First up was Niamh Brennan who gave an interesting and engaging overview of Open Access initiatives within the wider European context. On reflection, this was my favourite and most valuable talk of the day (there’s another one which I will refer to later).

Niamh reminded us about the strident advances Open Access publishing has made over the years by going through Suber’s timeline of the Open Access Movement. I suppose J. Austen was appropriately quoted in this context: “The distance is nothing when one has a motive”.

The timeline operated as a prelude to the showcasing of current OA activities and relevant organisations in Europe and Ireland, some of which are highlighted below:

SPARC (the Scholarly Publishing and Academic Resources Coalition) = an international alliance of academic and research libraries working to create a more open system of scholarly communication. SPARC is involved in OA education, advocacy and incubation activities. The SPARC Open Access Newsletter & Forum will keep you up to date on OA news and analyses of the open access movement.

FOSTER (FACILITATE OPEN SCIENCE TRAINING FOR EUROPEAN RESEARCH) = a two year project which aims to set in place sustainable mechanisms for EU researchers to FOSTER OPEN SCIENCE in their daily workflow, thus supporting researchers optimising their research visibility and impact, the adoption of EU open access policies in line with the EU objectives on Responsible Research & Innovation.

PASTEUR40A (Open Access Policy Alignment Strategies for European Union Research) = aims to support the European Commission’s Recommendation to Member States of July 2012 that they develop and implement policies to ensure Open Access to all outputs from publicly-funded research.

Science Europe = is an association of European Research Funding Organisations (RFO) and Research Performing Organisations (RPO), based in Brussels (founded in Berlin, Oct. 2011).

euroCRIS =  euroCRIS is a not-for-profit organisation, dedicated to the development of Research Information Systems and their interoperability.

OpenAIRE = operates an electronic infrastructure for handling peer-reviewed articles as well as other important forms of publications (pre-prints or conference publications). This is achieved through  a portal that is the gateway to all user-level services offered by the e-Infrastructure established, including access (search and browse) to scientific publications and other value-added functionality (post authoring tools, monitoring tools through analysis of document and usage statistics).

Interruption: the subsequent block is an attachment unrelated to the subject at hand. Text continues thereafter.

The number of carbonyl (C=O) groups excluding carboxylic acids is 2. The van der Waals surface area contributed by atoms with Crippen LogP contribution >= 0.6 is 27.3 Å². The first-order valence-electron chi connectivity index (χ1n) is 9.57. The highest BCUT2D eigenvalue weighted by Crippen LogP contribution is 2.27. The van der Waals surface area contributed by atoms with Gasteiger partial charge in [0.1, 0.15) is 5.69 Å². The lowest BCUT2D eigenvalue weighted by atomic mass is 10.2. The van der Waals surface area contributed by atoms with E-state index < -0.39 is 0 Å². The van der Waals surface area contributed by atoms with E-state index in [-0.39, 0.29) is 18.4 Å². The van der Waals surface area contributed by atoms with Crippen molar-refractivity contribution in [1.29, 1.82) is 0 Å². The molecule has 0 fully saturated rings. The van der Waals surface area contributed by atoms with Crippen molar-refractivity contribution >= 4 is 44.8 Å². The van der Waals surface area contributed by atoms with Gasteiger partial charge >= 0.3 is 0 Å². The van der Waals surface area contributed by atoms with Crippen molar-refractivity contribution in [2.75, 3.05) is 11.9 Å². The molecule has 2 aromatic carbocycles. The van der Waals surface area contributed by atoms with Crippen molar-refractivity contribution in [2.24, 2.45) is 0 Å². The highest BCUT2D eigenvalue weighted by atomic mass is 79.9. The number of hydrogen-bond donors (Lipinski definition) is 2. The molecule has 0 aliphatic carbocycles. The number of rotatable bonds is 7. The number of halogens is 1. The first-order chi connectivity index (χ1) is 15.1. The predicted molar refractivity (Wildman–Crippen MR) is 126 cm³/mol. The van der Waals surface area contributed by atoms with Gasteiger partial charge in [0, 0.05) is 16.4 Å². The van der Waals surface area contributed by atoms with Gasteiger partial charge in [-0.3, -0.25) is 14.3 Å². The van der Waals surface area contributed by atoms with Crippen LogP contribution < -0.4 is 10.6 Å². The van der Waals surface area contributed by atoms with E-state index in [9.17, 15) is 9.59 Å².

DRIVER = is a multi-phase effort whose vision and primary objective is to establish a cohesive, pan-European infrastructure of Digital Repositories, offering sophisticated functionality services to both researchers and the general public.

Niamh emphasised the role of libraries to support researchers in their bids to securing research funding, as well as their role in archiving and making openly accessible research output.

Horizon 2020 got an extended, special mention in this regard, with a focus on the “Guidelines on Open Access to Scientific Publications and Research Data in Horizon 2020” (see in particular sections 29.2 - Open access to scientific publications, and 29.3 - Open access to research data).

On a more local footing, the Repository Network Ireland provides a support framework for Irish repository operators. Open Access Ireland provides information on Irish OA activities and advocates for open access publication in Ireland.